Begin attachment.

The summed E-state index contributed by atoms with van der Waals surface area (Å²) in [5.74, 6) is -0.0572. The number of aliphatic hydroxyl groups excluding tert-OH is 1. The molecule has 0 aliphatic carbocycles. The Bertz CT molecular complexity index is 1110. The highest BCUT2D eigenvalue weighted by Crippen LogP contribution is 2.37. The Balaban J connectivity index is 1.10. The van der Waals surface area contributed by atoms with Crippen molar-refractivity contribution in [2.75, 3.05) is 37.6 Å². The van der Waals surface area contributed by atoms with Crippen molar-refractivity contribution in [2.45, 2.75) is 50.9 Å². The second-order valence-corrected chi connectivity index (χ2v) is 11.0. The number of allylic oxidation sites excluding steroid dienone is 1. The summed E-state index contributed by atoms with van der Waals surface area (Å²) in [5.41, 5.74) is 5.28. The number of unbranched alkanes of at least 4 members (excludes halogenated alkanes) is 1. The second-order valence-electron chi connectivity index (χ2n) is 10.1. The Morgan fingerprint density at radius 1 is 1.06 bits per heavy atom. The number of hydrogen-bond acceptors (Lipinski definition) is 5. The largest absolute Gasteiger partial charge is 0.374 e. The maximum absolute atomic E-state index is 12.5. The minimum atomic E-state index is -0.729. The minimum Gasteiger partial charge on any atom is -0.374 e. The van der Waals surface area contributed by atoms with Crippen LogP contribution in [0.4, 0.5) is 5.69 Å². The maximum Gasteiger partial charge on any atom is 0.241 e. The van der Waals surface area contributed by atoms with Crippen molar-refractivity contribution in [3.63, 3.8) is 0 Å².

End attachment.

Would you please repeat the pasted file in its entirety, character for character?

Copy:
The summed E-state index contributed by atoms with van der Waals surface area (Å²) in [5.74, 6) is -0.0572. The number of aliphatic hydroxyl groups excluding tert-OH is 1. The molecule has 0 aliphatic carbocycles. The Bertz CT molecular complexity index is 1110. The highest BCUT2D eigenvalue weighted by Crippen LogP contribution is 2.37. The Balaban J connectivity index is 1.10. The van der Waals surface area contributed by atoms with Crippen molar-refractivity contribution in [2.75, 3.05) is 37.6 Å². The van der Waals surface area contributed by atoms with Crippen molar-refractivity contribution in [2.45, 2.75) is 50.9 Å². The second-order valence-corrected chi connectivity index (χ2v) is 11.0. The number of allylic oxidation sites excluding steroid dienone is 1. The summed E-state index contributed by atoms with van der Waals surface area (Å²) in [5.41, 5.74) is 5.28. The number of unbranched alkanes of at least 4 members (excludes halogenated alkanes) is 1. The second-order valence-electron chi connectivity index (χ2n) is 10.1. The Morgan fingerprint density at radius 1 is 1.06 bits per heavy atom. The number of hydrogen-bond acceptors (Lipinski definition) is 5. The largest absolute Gasteiger partial charge is 0.374 e. The maximum absolute atomic E-state index is 12.5. The minimum atomic E-state index is -0.729. The minimum Gasteiger partial charge on any atom is -0.374 e. The van der Waals surface area contributed by atoms with Crippen LogP contribution in [0.4, 0.5) is 5.69 Å². The maximum Gasteiger partial charge on any atom is 0.241 e. The van der Waals surface area contributed by atoms with Crippen molar-refractivity contribution in [3.63, 3.8) is 0 Å².